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Study links shorter sleep and sugar-sweetened drink consumption
People who sleep five or fewer hours a night are likely to also drink significantly more sugary caffeinated drinks. (2016-11-09)

Researchers test sweet sorghums for best ethanol production
The continued demand for cleaner-burning fuels has Texas AgriLife Extension Service and Texas AgriLife Research specialists working to determine which varieties of sweet sorghum will produce the most ethanol. Dr. Brent Bean, an agronomist with AgriLife Extension and AgriLife Research, recently harvested sweet sorghum plots grown at the AgriLife Research farm near Bushland. Bean's plots are a part of a federal Sun Grant project examining the production of biofuels. (2010-10-11)

Genes determine whether sugar pills work
It is a well-known fact in drug trials that individuals can respond just as well to placebos, sugar pills, as to the active drug. On the other hand, it is difficult to explain why only certain people get better from placebos. A team of researchers from Uppsala University and Gothenburg University have now found gene variants that can impact the placebo effect and a mechanism in the brain that characterizes those who respond to placebos. (2008-12-03)

Biofuel cell generates electricity when implanted in False Death's Head Cockroach
Scientists have developed and implanted into a living insect -- the False Death's Head Cockroach -- a miniature fuel cell that converts naturally occurring sugar in the insect and oxygen from the air into electricity. They term it an advance toward a source of electricity that could, in principle, be collected, stored and used to power sensors, cameras, microphones and a variety of other microdevices attached to the insects in a paper in the Journal of the American Chemical Society. (2012-02-01)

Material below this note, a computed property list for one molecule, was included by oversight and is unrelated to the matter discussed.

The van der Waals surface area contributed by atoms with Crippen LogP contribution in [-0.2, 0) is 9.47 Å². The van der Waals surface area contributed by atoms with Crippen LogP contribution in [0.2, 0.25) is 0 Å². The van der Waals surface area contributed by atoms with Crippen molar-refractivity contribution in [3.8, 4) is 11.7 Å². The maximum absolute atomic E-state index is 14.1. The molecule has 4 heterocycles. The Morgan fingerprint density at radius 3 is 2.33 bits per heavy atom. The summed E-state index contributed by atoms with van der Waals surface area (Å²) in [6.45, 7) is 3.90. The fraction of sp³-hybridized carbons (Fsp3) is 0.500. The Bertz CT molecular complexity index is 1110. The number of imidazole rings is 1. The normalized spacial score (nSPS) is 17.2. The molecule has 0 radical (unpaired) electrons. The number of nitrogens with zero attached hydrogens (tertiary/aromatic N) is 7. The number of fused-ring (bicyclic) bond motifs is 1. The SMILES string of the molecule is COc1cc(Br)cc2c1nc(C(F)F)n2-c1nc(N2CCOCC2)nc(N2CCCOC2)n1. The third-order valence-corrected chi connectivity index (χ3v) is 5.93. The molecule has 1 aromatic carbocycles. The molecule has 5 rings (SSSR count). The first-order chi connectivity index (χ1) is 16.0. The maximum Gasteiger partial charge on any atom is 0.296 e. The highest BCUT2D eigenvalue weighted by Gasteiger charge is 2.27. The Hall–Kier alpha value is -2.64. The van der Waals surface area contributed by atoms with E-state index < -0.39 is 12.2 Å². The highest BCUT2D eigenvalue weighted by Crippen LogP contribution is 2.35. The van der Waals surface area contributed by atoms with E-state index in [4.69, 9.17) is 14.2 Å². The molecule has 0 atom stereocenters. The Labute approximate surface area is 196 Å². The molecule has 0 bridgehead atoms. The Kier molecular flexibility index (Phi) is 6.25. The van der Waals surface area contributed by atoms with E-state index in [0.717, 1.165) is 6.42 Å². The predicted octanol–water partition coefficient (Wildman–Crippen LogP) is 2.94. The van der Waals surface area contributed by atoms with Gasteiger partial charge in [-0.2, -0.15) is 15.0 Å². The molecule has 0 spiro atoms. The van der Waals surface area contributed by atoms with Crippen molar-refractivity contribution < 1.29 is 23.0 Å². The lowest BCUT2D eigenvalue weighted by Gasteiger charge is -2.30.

Artificial pancreas can prevent dangerously low blood sugar in people with T1D
A new artificial pancreas system can prevent hypoglycemia--episodes of dangerously low blood sugar--during and after heavy exercise in people with type 1 diabetes, according to a small study published in the Endocrine Society's Journal of Clinical Endocrinology & Metabolism. (2020-08-27)

Scientists discover mosquitoes' unique blood-taste detectors
Scientists aren't sure how mosquitoes sense taste of blood, or how they know that this, of all things, is something to gorge on. Nothing else, not even sweet nectar, makes them pump as ferociously as when they're draining our veins. New research identifies a unique group of neurons that don't care about simple tastes like sweet or salty. Rather, they activate only when sugar, salt, and other components of blood are all present at once. (2020-10-12)

Blood sugar levels in heart failure patients predict risk of early death
New research published in the European Heart Journal suggests that people who arrive at hospital emergency departments with acute heart failure should have their blood sugar levels checked on arrival. This simple and inexpensive measure could identify patients at high risk of early death, further hospitalizations, or the development of more health problems, such as diabetes. (2015-01-06)

Elderly diabetics have fewer bouts of hypoglycemia at night with new insulin
A new variety of long-lasting insulin, called insulin degludec, lowers the risk of nighttime low blood sugar in elderly diabetic adults compared with insulin glargine, a systematic review of diabetes studies has found. The meta-analysis of phase 3 clinical trials will be presented Monday at the Endocrine Society's 94th Annual Meeting in Houston. (2012-06-25)

Chronically elevated blood sugar levels disable 'fasting switch'
Continually revved up insulin production, the kind that results from overeating and obesity, slowly dulls the body's response to insulin. As a result, blood sugar levels start to creep up, setting the stage for diabetes-associated complications such as blindness, stroke and renal failure. To make matters even worse, chronically elevated blood sugar concentrations exacerbate insulin resistance. (2008-03-06)

Researchers to develop breathalyzer-type low blood sugar warning device for diabetes
A multidisciplinary team of researchers at Indiana University-Purdue University Indianapolis has been awarded a $738,000 National Science Foundation grant to develop a breathalyzer-type device to detect the onset of hypoglycemia, or low blood sugar episodes, in people with diabetes. (2015-09-22)

Glycocluster design could lead to targeted drug delivery
A team led by researchers at the RIKEN Biofunctional Synthetic Chemistry Laboratory in Japan has developed a way to engineer glycan complexes -- clusters of sugar chains attached to proteins or lipids -- in a way that allows the molecules to be transported preferentially to specific organs of the body, depending on the sugar chains contained in the cluster. (2016-11-27)

It's OK to indulge once in a while: The body adapts to occasional short-term overeating